The man breaking out of the boulder is a piece of art given to my university 100 years ago. The artist is Axel Ebbe, and the sculpture was given to Lund University in 1918 for its 250 anniversary. It symbolizes mankind breaking out of the darkness of ignorance. It has been my favorite sculpture since my first year at the university. It is also an obvious symbol of my current research interest.
The concept of strategy and therefore strategic thinking has a long history. I am, however, beginning to think that we got stuck in increasingly less and less suitable assumptions. In short, this assumption is that analytical tools based on more or less carefully researched experience is the only way to think strategically. Textbooks in strategy is full of such devices. In B-schools around the world, we teach our students how to use these tools. I am beginning to think that we need to break out of that boulder!
In an article named “A multidimensional conceptualization of environmental velocity” by MacCarthy et al. (2010) introduces a simple model for talking about the future and our ability to foresee the future. This paper introduces the concept of “Environmental velocity” as an important analytical concept. The authors have developed a framework that examines the variations in velocity across multiple dimensions of the environment (homology) and the causal linkages between those velocities (coupling). They then propose four “velocity regimes” based on different patterns of homology and coupling and argue that the conditions of each regime have important implications for our ability to foresee the future and therefore for strategic thinking.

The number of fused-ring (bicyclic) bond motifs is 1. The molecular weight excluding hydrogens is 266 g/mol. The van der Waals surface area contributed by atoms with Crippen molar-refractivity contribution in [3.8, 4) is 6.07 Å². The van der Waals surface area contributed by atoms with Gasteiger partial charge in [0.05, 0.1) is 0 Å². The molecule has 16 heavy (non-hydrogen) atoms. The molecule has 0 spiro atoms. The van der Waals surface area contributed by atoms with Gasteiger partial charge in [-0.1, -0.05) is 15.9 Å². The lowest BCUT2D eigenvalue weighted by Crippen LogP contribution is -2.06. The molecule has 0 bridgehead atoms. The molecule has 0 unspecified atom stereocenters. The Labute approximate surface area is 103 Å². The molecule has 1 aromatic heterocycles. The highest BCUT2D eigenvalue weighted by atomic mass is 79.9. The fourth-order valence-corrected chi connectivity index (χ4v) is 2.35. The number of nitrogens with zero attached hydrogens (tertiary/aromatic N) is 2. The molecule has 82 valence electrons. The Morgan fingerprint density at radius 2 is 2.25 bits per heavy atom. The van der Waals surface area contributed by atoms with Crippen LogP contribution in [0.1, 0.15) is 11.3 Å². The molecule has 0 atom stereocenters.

One way of reading the future using the model would be to say that has velocity – that is speed and direction – increases for critical dimensions in our strategic homologous and with complex couplings we are not able to rely on experience as guidance in strategic thinking and decision making. Hence, tools based on such experience is less relevant or valuable. Sticking to the thinking coming out of this stubborn trust in the lessons of the past might actually prevent us from seeing how to navigate the future.
In a changing world, it seems safe to assume that the marginal utility of experience is falling over time. What I learned yesterday might be very valuable tomorrow but less so ten years from now. The more radical or disruptive the changes we experience around us, the more rapid the marginal utility of experience will fall. If that is the case, we need to be careful in using the strategic/analytical tools of yesterday.
This is the starting point of my research interest.
What does Strategic Thinking entail?
Do we need a “new” way of thinking?
Do we need to break out of the boulder?